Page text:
Review of research trend in international construction projects: a bibliometric analysis
Wahyudi Utama, Albert Chan, Hafiz Zahoor and Ran Gao
Department of Building and Real Estate, Hong Kong Polytechnic University, Hong Kong
This paper presents the latest research development in international construction project (ICP) domain from 1995 to 2014 as revealed in the construction management related journals. A systematic document retrieval method was employed to collect relevant articles. The identified papers were analyzed by using bibliometric analysis comprising the investigation of the number of publication, the main originators of the research contributions, their affiliations, the most cited papers, and the sources of research funding as well as the research methods used. Ninety-eight relevant articles obtained from 12 major journals associated with construction management studies were successfully assessed. The results show an upward trend with some fluctuations during the period and the bibliometric information of ICP studies was successfully presented.
Keywords: International construction project, research trend, review, bibliometric.
Paper type: Viewpoint
Copyright: Construction Economics and Building 2016. © 2016 Wahyudi P. Utama, Albert P.C. Chan, Hafiz Zahoor and Ran Gao. This is an Open Access article distributed under the terms of the Creative Commons Attribution 4.0 Unported (CC BY 4.0) License (https://creativecommons.org/licenses/by/4.0/), allowing third parties to copy and redistribute the material in any medium or format and to remix, transform, and build upon the material for any purpose, even commercially, provided the original work is properly cited and states its license.
Citation: Utama, W.P., Chan, A.P.C., Zahoor, H and Gao, R. 2016. Review of research trend in international construction projects: a bibliometric analysis, Construction Economics and Building, 16(2), 71-82. DOI: http://dx.doi.org/10.5130/AJCEB.v16i2.4866.
Corresponding author: Wahyudi P. Utama; Email - email@example.com
Publisher: University of Technology Sydney (UTS) ePress
During the last two decades, many issues and challenges have arisen related to international construction project (ICP) activities. Scholars in the construction area have thus been attracted to observe the phenomena, explore methods and practices, study the experiences and performances to find solutions that would better the burgeoning international construction industry. Their contributions offer a significant enrichment to the treasury of construction management body of knowledge and encourage an improvement of management and technical practices.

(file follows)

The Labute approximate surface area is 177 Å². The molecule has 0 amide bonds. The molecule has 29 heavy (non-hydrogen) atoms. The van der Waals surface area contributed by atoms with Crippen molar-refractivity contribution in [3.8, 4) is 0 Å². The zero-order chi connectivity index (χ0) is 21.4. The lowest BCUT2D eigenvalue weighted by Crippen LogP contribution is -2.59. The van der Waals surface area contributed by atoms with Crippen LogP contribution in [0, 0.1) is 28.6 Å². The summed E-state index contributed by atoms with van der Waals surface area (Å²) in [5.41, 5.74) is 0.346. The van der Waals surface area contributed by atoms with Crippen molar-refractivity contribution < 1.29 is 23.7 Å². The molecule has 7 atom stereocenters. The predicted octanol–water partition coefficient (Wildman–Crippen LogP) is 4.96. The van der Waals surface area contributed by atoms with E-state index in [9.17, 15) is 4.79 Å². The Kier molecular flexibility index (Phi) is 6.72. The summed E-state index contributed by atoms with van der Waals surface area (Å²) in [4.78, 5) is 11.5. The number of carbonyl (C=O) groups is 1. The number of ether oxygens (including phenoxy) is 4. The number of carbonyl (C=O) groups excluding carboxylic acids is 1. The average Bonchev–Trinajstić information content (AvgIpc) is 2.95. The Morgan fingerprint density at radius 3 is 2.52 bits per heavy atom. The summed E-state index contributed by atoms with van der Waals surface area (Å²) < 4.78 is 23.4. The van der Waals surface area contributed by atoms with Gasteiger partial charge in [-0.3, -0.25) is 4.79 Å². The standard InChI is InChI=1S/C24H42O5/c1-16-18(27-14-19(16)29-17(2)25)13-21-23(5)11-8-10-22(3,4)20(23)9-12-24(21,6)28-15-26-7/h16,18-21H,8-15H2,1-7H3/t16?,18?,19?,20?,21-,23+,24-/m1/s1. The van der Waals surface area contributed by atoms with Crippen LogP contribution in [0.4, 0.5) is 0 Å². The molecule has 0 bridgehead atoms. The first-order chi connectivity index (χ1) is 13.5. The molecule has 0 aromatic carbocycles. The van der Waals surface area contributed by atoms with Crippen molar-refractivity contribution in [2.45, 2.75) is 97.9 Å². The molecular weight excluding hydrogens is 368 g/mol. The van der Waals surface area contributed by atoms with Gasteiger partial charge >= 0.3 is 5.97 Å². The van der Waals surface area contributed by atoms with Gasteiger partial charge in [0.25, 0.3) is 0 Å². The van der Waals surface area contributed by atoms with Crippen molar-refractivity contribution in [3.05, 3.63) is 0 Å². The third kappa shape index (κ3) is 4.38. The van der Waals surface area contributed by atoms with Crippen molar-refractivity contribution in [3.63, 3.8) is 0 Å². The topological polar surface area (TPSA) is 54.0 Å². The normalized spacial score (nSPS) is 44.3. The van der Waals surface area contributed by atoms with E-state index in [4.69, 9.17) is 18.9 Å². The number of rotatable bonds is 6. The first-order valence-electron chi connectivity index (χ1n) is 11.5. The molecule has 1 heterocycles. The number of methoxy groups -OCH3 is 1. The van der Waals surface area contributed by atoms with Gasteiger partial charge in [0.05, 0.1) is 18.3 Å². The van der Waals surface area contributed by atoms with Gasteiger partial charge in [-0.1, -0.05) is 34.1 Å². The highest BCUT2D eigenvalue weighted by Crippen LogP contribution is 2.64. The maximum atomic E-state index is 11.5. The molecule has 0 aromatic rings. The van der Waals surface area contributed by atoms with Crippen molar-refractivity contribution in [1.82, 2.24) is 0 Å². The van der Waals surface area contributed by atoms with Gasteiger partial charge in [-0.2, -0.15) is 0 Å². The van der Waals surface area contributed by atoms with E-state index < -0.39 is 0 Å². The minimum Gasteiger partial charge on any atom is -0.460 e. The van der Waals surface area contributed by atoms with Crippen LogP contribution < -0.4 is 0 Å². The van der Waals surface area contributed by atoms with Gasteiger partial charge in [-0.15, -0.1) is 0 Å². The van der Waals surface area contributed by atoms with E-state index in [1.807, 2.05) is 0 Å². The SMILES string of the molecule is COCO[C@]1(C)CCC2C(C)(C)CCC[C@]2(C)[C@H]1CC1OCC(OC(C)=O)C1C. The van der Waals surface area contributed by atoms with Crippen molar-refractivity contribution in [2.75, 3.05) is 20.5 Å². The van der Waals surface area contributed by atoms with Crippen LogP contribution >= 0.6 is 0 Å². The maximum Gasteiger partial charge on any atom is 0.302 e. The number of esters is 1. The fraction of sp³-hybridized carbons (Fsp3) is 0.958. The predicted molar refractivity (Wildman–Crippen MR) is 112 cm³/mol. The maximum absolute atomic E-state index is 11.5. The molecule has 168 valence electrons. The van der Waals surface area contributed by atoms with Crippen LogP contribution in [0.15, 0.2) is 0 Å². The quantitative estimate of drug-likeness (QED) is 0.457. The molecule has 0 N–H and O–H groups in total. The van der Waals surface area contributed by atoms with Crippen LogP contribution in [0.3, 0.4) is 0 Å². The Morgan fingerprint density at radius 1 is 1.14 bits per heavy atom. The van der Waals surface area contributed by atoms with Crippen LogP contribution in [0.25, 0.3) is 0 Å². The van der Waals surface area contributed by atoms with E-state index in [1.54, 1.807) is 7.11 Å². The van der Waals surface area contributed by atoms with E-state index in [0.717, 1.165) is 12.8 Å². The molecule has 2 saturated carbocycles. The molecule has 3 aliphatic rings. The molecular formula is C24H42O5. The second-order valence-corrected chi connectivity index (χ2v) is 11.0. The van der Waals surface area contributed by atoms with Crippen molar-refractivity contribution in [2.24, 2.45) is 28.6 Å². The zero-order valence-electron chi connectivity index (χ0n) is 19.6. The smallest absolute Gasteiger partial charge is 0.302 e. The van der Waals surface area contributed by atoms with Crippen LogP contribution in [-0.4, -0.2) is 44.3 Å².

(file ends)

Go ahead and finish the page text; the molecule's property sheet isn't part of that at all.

Although an undoubted interest dominates the exploration of the ICP area, a further review and analysis of the trends revealed in previous studies, so far, appears to have been overlooked. Therefore the aim of this paper is to systematically analyze the findings of relevant manuscripts published in some selected journals. The objectives are to map the ICP studies and to identify their active contributors, including their countries and research center origin, citation count, and the common research methods adopted in the ICP studies.
International construction projects studies
Starting an overseas construction project is not as simple as beginning other types of industrial projects such as manufacturing (Kim, Ashuri and Han, 2013). Considerations necessary before an overseas construction project can take place tend to be more numerous and complex. Conditions in the targeted country will be very different to those of the home country (Ling, Ibbs and Kumaraswamy, 2005). Examples include those such as the different behaviour of laborers and the use of different plant. The results on site are therefore likely to be unpredictable and associated with often incalculable problems on a massive scale. Many types of risks and uncertainties however have now been identified, assessed and reviewed (Hastak and Shaked, 2000; Chan and Tse, 2003; Ozorhon et al., 2008). Additionally, carrying out overseas construction projects may considerably impact the structure of the company in areas such as management, financial organization, and utilization of advanced technology (Hawk, 2006; Tang, Atkinson and Zou, 2012). Hence it is of little surprise that the penetration of an overseas market is obviously a strategic decision but fiercely underlain by robust motivation.
The international construction business, as indicated above, is rapidly evolving. However, it is important to draw attention to the necessity and difficulty in defining the term “international construction” which is universally acceptable when used in international discussion (Mawhinney, 2001). To date, this term has not yet reached a consensus among either researchers or practitioners. Nonetheless, Mawhinney’s definition of “international construction” namely, “where one company, resident in one country, performs work in another country” has been cited by numerous researchers such as Gunhan (2003) and Ngowi et al. (2005).